A tour taking you to some of the highest expressions of universal art, where Beauty and Faith meet in a unique fusion. A landmark absolutely not to be missed when in Rome.
The ticket does not include multiple purchases for groups with a guide who intend to book the same slot.
Office located at Piazza Pio XII, 9 (near Saint Peter’s Square)
How to Reach Us:
Date and time of your visit must be pre-booked.
Visits are available every day except Sundays and Vatican festivities
See Vatican Museums map
For prices dedicated to pre-costituted groups, parishes and ecclesial realities write to firstname.lastname@example.org
For more information visit the website www.omniavaticanrome.org
Nearly all sectors of the Vatican Museums are accessible to disabled visitors. To help you on your visit, however, the Vatican Museums recommend a barrier-free itinerary that makes it easy to reach the main services and points of interest.
If needed, wheelchairs are bookable for free (email email@example.com) or upon request at the "Special Permits" desk in the entrance hall (valid ID is required). For further special needs, please contact Vatican Museums directly on + 39 06 69883145 - + 39 06 69884676 - + 39 06 69884947.
Entrance is free and with no queue for all visitors with a medically certified disability of 74% or higher. Free entrance can also be extended to the chaperone in case the disabled visitor is not self-sufficient. Free tickets for disabled visitors and their chaperones are not bookable online but are issued, upon presentation of the relevant documents, directly at the “Special Permits” and/or “Reception” desks in the entrance hall of the Vatican Museums.
It is possible to visit the Vatican Museums and the Sistine Chapel in the evening every Friday from mid-April to the end of October. The entrance is at 7:30 p.m.
To know the sectors that can be visited, the opening and closing days, the times and dates for visiting the Vatican Museums at night, consult the website www.museivaticani.va/content/museivaticani/en
This site will plunge visitors into the great path of the history of humanity from the ancient Egyptians to the present day, passing through all phases of the development of art as an expression of the greatness of humans and their relationship with the divine.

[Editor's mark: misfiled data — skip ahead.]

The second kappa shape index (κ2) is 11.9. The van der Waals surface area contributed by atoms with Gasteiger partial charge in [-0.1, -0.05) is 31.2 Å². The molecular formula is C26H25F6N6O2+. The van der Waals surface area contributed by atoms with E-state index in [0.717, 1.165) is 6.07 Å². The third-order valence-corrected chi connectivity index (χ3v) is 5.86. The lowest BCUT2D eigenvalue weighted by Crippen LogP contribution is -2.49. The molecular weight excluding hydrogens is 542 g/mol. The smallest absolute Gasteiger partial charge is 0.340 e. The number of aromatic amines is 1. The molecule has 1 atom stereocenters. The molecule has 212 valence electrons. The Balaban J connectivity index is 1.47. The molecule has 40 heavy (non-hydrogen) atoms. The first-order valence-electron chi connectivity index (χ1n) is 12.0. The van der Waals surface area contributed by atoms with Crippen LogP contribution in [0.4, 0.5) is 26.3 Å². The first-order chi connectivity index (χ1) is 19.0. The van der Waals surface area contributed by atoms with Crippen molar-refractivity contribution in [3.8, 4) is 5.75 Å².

The highest masterpieces of all time and the most precious heritage of several civilisations represent the arches of a bridge harmoniously linking the past, present and future of humankind.
Several civilisations, including the Egyptian, Assyrian, Greek, Roman, the great historical phases of the European Middle Ages, of the Renaissance, and of all the centuries to the present day come together in a single location.
A unique witness of the human spiritual adventure towards ever new accomplishments in beauty and faith, and towards ever higher human values.hide
The Vatican Museums are divided into a series of theme museums that cover exhaustively a vast historical and artistic sphere. Created in different historical periods, they are the product of the religious, Catholic and artistic vision of a series of Pontiffs from the 16th century to the present day.
The Sistine Chapel owes its name to Pope Sixtus IV della Rovere who in 1477 had the walls of the pre-existing Cappella Magna frescoed by a group of artists that included Perugino, Botticelli, Ghirlandaio and Rosselli with stories from the life of Christ and Moses and had the ceiling covered with a starry sky.
Decades later, in 1508, Julius II della Rovere decided to modify the decorations assigning the job to Michelangelo Buonarroti. In four years the Florentine artist produced the great cycle representing the stories from the Genesis. The vault of the Sistine Chapel includes several frescoes and themes divided into nine scenes, from the Creation to the Fall of man, from the Deluge to the new beginning of humanity with Noah.
Towards the end of 1533, Clement VII de’ Medici commissioned Michelangelo to paint on the wall of the altar in the Chapel the Universal Judgment, a titanic task that the artist completed in the autumn of 1541.hide
The gallery is an extremely rich collection of paintings that belonged to the various Pontiffs, exhibited in 18 rooms in chronological order from the Middle Ages to the 19th century. The collection currently consists of 460 paintings, including absolute masterpieces by great artists such as Giotto, Leonardo da Vinci, Raphael, Perugino and Caravaggio.
Around 1790, Pope Pius VI created an first collection of 118 paintings produced by the many artists who had worked for the Vatican and the State of the Church since the 14th century. During Napoleon’s invasion of Italy in 1797 many masterpieces had been taken to Paris as spoils of war and only returned to Rome after the fall of the emperor. When they were returned, the idea came about to create a gallery and open it to the public. This earliest set of works developed during the years reaching the 460 paintings of today. The collection boasts masterpieces by the main painters of Italian art history.hide
The Raphael rooms are a sequence of four rooms and are so-called because frescoed by the great painter from Urbino and the apprentices of his atelier.
Their order is as follows: Room of the Fire, Room of the Signatura, Room of Heliodorus and Room of Constantine.
Accompanied by an official guide you will discover the artistic treasures preserved in the Pope's museum.
Entrance and visit to the basement of the Basilica of Santa Maria in Via Lata, which houses a two thousand year old heart and the Carcer Tullianum, the maximum security prison for the enemies of Rome.